Tips For Building A Better Butt
You’ve probably heard all about surgical procedures for building a better butt in the media lately. While it is the easy way out, it’s not the most cost effective, it probably won’t last long, and you don’t have the satisfaction of knowing that you built your glutes all on your own. The good news: there’s a natural way to enhance the glutes and it can be done in or out of the gym. No equipment necessary. Although it does help.
So, let’s talk about the basics. Contrary to some beliefs, the buttocks is not one muscle. Often times, the buttocks are referred to as the gluteus maximus but that is only one of the three glute muscles. True, the gluteus maximus is the largest glute muscle, but it works in concert with two others: the gluteus medius and the gluteus minimus. This is important to know because different exercises will target various areas of the glute musculature. Not only that, but there are numerous ways to increase the gluteal muscles from lifting weights, plyometrics, and cardio. Yes! I said cardio.
You probably already know this one…lifting weights. Just like any other muscle or group of muscles, doing weight lifting exercises that target the glutes will help to increase the size of that group of muscles. Which means that performing glute exercises is a must on leg day(s). The glutes are easily targeted while working the legs, especially the hamstrings. For example, RDLs’ (Romanian deadlifts) primary mover is the hamstring group, however, the glutes are also recruited during this exercise. Other exercises such as squats and leg press are typically thought of as quadricep exercises, but with a slight variation in footing, the primary movers for these exercises will shift from quadriceps to hamstrings and glutes. When performing exercises intended for quadricep growth, the feet should be placed closer together (approximately 6-8 inches). To shift the focus to the hamstrings and/or glutes, simply move your feet further apart. This will better recruit the antagonist muscle (hamstrings, in this case). And don’t be afraid to go heavy. The goal is to successfully rep 8-12 repetitions with a bit of struggle for the last few reps. Training with 3-4 sets, 8-12 reps will induce muscle hypertrophy and help to increase the size of the glutes. There are various other exercises that were intended specifically for glute training: hip thrust, kickbacks, abduction machine, and reverse lunges are just a few of my favorites for glute enhancement, and they’re primary movers (gluteus- minimus, medium, maximus) differ.
Double Leg Days
Doubling up on leg days may be a good option to help increase glute size. There should be at least 1 day in between leg day training sessions to allow the muscles to recover before being torn apart again. But don’t go into these training days blind. You should make a plan first. Both days should not be the same. Exercises should vary from leg day training one to leg day training two. You may also want to think about varying the intensity of your training and/or the type of training. If you are someone who typically sticks to one mode of exercise (e.g. weight lifting), you may want to think about incorporating a different style of training, such as plyometrics. Plyometric exercises are characterized by jumping, explosive type movements geared toward increasing power output to increase strength and ballistic movements. Incorporating a different style of exercise will induce muscle confusion, which will ultimately “surprise” your muscles allowing for them to be torn down more rapidly causing a greater growth potential.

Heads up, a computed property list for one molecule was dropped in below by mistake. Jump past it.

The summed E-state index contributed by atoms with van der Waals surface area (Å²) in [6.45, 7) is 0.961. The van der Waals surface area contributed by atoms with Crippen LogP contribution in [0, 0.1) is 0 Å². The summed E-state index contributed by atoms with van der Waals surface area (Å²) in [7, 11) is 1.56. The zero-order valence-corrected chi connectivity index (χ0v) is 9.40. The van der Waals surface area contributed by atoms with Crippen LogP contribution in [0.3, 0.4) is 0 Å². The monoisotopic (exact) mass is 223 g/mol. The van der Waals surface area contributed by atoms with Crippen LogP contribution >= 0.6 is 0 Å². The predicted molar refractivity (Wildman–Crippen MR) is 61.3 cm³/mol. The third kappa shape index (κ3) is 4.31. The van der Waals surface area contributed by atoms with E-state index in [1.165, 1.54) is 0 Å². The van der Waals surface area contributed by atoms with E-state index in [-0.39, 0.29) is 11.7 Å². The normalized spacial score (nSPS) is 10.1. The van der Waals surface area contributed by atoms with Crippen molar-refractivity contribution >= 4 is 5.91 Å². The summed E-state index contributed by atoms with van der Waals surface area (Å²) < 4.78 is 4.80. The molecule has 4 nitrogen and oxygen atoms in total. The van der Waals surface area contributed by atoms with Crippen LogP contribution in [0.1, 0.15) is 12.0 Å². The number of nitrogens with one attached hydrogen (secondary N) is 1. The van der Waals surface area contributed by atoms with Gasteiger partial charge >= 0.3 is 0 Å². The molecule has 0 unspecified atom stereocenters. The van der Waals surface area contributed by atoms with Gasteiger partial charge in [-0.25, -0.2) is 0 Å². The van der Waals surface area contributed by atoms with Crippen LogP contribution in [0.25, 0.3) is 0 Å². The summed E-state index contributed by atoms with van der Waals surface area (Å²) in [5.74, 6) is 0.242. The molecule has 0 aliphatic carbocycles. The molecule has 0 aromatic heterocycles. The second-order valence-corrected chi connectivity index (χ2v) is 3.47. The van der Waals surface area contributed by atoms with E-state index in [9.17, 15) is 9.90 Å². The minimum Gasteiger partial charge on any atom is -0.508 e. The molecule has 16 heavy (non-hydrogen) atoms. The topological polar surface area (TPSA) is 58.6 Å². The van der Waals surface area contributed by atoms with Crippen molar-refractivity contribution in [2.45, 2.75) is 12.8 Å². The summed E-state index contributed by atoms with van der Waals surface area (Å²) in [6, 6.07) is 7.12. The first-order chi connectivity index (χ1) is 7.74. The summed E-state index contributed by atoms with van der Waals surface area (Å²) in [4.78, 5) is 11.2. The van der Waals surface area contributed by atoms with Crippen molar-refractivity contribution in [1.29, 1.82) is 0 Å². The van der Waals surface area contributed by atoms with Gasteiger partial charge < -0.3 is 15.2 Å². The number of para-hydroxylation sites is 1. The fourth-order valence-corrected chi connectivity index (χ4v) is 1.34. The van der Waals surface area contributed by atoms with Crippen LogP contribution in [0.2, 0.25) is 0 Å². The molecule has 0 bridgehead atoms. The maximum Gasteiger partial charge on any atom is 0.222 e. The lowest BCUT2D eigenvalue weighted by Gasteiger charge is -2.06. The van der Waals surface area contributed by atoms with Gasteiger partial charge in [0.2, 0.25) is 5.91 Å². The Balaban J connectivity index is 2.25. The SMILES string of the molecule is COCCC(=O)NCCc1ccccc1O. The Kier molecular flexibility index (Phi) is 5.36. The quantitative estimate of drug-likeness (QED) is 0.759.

What? Yes, cardio may be used as a tool to elicit glute growth. Of course, it’s more than simply getting on the elliptical or going for a casual jog. In most cases, those will cause weight loss, not muscle hypertrophy. Using cardio as a tool for bigger glutes is often more strenuous on both the cardiac muscles and the skeletal muscles. Try getting on the stair climber (not stair stepper) and use various techniques while utilizing the equipment. Have you ever gone to the gym and seen people on the stair climber moving at a fast rate while leaning on the hand rails? It seems like a good idea at the time because the exercise is so fatiguing but in reality…it’s cheating. Don’t cheat yourself. It’s okay to turn down the work on the stair climber in order to do the exercise correctly and to target the glutes more proficiently. Leaning on the hand rails takes away a lot of the strain of the exercise. It turns a high intensity, high muscle building potential exercise into a plain old cardio exercise. The stair climber can be good for intervals and/or Fartlek training if utilized correctly. Glute kickbacks, lateral stair walking, and even stair jogging are all good activities for glute enhancement while on the stair climber. Another piece of cardio equipment that may be used for glute training is the treadmill. Like the stair climber, intervals can be performed on the treadmill incorporating lunges or lateral walking pop squats. But if you just feel like walking, increasing the treadmill grade to a higher level will recruit the hamstrings and glutes causing muscle hypertrophy. And just like the stair climber, holding the hand rails is cheating. Try increasing the grade and speed to a level that is able to be maintained without the use of the hand rails, but does challenge yourself.
So don’t get static in your glute training. There are many variations to glute exercises that will help you to maximize your gluteus growth, and varying those exercises throughout the week will further enhance glute hypertrophy.